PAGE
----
The West’s Crisis of Confidence
Even barring worst-case scenarios, the West will be facing a new world with new aspirants making new demands about the future. So it would be a fateful mistake to abandon the ideas and institutions that delivered prosperity and stability in previous decades.
STOCKHOLM – In an age defined by US President Donald Trump’s rage, Russian President Vladimir Putin’s revisionism, and Chinese President Xi Jinping’s unbridled ambition, the international order is becoming increasingly disorderly, dysfunctional, and even dangerous. How did we arrive at this state of affairs? And how can we leave it behind?
Until recently, the era following World War II was a time of benevolent liberal internationalism. The postwar order had begun to take shape as early as 1941, when US President Franklin D. Roosevelt and British Prime Minister Winston Churchill drafted the Atlantic Charter on a ship anchored in Canada’s Placentia Bay. Though Hitler had been victorious on the battlefields of Europe, Churchill and Roosevelt were determined not only to defeat the Nazi onslaught, but also to lay the groundwork for a future of peace and democracy.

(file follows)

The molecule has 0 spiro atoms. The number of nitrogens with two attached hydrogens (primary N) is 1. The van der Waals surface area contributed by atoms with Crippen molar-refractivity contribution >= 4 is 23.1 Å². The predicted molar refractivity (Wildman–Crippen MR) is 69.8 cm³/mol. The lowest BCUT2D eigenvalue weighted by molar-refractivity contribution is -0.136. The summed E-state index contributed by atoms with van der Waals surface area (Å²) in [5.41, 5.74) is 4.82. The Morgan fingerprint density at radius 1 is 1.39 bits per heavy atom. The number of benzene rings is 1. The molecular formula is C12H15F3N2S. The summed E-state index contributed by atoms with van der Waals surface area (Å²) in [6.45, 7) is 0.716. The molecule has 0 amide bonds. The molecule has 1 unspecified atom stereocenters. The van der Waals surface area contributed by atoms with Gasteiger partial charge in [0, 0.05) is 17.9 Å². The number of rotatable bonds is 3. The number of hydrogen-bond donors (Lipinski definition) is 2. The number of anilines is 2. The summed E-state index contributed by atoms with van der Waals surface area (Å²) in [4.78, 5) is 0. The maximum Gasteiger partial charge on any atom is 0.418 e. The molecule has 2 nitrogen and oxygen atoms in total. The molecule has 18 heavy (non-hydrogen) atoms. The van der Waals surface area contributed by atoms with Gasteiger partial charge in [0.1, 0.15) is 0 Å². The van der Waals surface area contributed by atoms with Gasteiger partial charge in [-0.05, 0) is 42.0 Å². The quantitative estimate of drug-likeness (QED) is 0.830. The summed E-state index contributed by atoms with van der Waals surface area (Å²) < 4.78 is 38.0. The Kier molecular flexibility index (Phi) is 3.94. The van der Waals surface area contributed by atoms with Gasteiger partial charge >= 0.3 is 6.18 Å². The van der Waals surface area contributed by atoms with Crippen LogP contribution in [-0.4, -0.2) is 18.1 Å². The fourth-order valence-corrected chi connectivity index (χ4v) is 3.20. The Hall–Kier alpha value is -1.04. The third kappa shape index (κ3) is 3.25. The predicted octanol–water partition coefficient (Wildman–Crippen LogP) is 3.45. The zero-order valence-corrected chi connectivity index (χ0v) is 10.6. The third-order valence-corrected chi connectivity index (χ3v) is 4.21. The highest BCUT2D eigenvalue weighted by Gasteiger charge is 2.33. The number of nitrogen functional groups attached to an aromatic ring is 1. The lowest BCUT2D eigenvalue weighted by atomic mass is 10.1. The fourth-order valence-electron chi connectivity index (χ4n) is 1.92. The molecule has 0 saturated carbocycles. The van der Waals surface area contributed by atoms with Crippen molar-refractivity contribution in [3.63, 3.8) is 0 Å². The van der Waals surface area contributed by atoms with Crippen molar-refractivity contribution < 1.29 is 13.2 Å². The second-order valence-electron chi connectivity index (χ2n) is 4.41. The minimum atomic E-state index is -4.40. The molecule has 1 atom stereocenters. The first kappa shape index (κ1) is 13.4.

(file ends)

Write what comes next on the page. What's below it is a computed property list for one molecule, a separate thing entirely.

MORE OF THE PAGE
They succeeded beyond what they probably imagined was possible. After the Atlantic Charter came the United Nations, the Bretton Woods institutions, the global trade system, the Universal Declaration of Human Rights, and much more. During the postwar decades of decolonization, many new countries emerged, and former enemies united under new alliances and an overarching structure of integration.